Don’t expect to find a restaurant with Halal logo because it’s almost impossible in central Seoul. You will need to go to Itaewon where most restaurants operated by Muslims are situated. There are a variety of choices here and most of the menus are suitable with our taste palette (Indian food, Pakistani, Middle Eastern) et cetera.

However, if you’re like me, who wants to taste the local food when you’re in Korea, here are some suggestions. After all what’s the use of coming to Korea if you can’t eat its food,right? Food has always been one of my reasons to visit Korea. So here are the list of food that I have eaten during my stay in Seoul, Gyeongju and Busan.

Ttokbokki (떡볶이) – Spicy Rice Cake

Ttokbokki - Spicy Rice Cake

You would always see this dish if you’re a Korean drama addict. Ttokbokki is a very popular street food usually sold in stalls on the streets in a big and deep rectangular pans. You won’t miss the ahjummas (or even ahjusshis) making this spicy and hot dish. Ttok means rice cake. It’s a type of Korean rice cake made from glutinous rice flour or plain rice flour, steamed and made into big rod-like shapes.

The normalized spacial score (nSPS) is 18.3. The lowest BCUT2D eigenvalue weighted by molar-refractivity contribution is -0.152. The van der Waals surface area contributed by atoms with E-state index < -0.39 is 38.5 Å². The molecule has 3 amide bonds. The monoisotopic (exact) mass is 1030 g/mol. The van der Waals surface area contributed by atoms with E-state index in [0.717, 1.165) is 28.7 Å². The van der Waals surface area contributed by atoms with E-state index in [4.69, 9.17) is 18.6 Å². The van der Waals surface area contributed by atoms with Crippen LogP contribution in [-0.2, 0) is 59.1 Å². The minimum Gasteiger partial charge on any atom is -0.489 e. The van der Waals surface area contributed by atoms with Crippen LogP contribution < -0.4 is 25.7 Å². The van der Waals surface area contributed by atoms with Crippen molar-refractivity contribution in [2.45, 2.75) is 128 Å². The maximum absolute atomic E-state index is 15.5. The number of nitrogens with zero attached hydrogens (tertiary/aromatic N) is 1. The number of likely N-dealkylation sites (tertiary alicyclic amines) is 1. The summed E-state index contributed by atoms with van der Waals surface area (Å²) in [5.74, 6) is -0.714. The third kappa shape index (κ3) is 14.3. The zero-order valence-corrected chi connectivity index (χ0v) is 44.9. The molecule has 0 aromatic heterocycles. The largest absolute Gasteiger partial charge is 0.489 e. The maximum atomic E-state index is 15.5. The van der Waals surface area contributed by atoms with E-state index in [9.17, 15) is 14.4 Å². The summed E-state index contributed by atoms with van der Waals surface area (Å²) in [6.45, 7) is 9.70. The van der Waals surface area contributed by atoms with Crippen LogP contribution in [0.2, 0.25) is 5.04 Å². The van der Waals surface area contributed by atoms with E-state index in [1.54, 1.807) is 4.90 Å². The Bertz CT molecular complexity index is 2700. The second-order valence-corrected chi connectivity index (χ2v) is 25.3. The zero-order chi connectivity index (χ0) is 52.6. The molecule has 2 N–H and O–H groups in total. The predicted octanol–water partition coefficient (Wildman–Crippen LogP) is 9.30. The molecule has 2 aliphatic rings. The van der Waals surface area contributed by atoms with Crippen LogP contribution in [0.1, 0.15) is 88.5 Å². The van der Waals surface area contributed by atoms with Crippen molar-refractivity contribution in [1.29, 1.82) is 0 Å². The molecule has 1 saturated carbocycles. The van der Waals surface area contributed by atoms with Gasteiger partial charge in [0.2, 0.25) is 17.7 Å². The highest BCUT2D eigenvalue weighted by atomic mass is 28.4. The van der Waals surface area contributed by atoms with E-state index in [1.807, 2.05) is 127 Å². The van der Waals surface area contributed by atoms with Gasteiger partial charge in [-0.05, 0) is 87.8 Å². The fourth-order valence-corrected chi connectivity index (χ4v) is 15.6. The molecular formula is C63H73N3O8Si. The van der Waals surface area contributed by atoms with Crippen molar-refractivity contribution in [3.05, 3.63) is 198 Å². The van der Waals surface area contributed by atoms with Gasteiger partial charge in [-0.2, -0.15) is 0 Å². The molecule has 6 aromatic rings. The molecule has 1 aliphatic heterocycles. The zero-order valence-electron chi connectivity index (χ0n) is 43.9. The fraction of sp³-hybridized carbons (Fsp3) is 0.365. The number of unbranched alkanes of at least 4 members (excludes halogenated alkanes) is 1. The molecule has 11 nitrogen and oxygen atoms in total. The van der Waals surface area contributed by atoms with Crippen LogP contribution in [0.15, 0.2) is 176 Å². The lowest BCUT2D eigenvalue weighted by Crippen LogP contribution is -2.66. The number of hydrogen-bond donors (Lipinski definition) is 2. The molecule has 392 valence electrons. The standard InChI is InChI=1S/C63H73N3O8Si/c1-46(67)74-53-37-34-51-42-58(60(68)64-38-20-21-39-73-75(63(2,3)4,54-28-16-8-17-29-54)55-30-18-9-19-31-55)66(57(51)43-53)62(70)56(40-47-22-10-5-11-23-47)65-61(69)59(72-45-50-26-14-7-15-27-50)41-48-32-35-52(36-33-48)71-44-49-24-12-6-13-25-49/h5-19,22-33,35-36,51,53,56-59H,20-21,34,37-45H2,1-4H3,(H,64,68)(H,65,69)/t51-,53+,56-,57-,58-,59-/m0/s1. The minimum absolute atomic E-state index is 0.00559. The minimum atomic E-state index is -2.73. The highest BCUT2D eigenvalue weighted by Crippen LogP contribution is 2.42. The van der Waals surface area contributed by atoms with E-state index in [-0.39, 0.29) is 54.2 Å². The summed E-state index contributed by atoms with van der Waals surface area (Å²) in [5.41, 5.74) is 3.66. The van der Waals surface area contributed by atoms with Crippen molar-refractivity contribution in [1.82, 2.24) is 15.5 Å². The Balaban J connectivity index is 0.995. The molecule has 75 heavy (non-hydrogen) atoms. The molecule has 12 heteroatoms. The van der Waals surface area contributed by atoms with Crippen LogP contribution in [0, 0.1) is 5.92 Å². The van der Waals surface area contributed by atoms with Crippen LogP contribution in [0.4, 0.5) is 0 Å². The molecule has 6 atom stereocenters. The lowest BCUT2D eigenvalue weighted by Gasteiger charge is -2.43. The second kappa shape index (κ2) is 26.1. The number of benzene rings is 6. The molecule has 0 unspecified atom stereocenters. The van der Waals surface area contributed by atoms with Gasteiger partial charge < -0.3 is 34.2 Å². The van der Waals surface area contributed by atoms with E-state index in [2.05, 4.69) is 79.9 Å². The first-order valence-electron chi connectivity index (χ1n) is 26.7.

You should be careful however when buying the ttokbokki. Look into the pan carefully. Usually the ttok are cooked with fish cakes, which means it’s perfectly fine for us Muslims to eat. But there are some who mixed the ttokbokki with Korean sausage (순대 – soondae) which is a Korean dish made generally by boiling or steaming cow or pig’s intestines that are stuffed with various ingredients. So do check the ingredients before you buy the ttokbokki.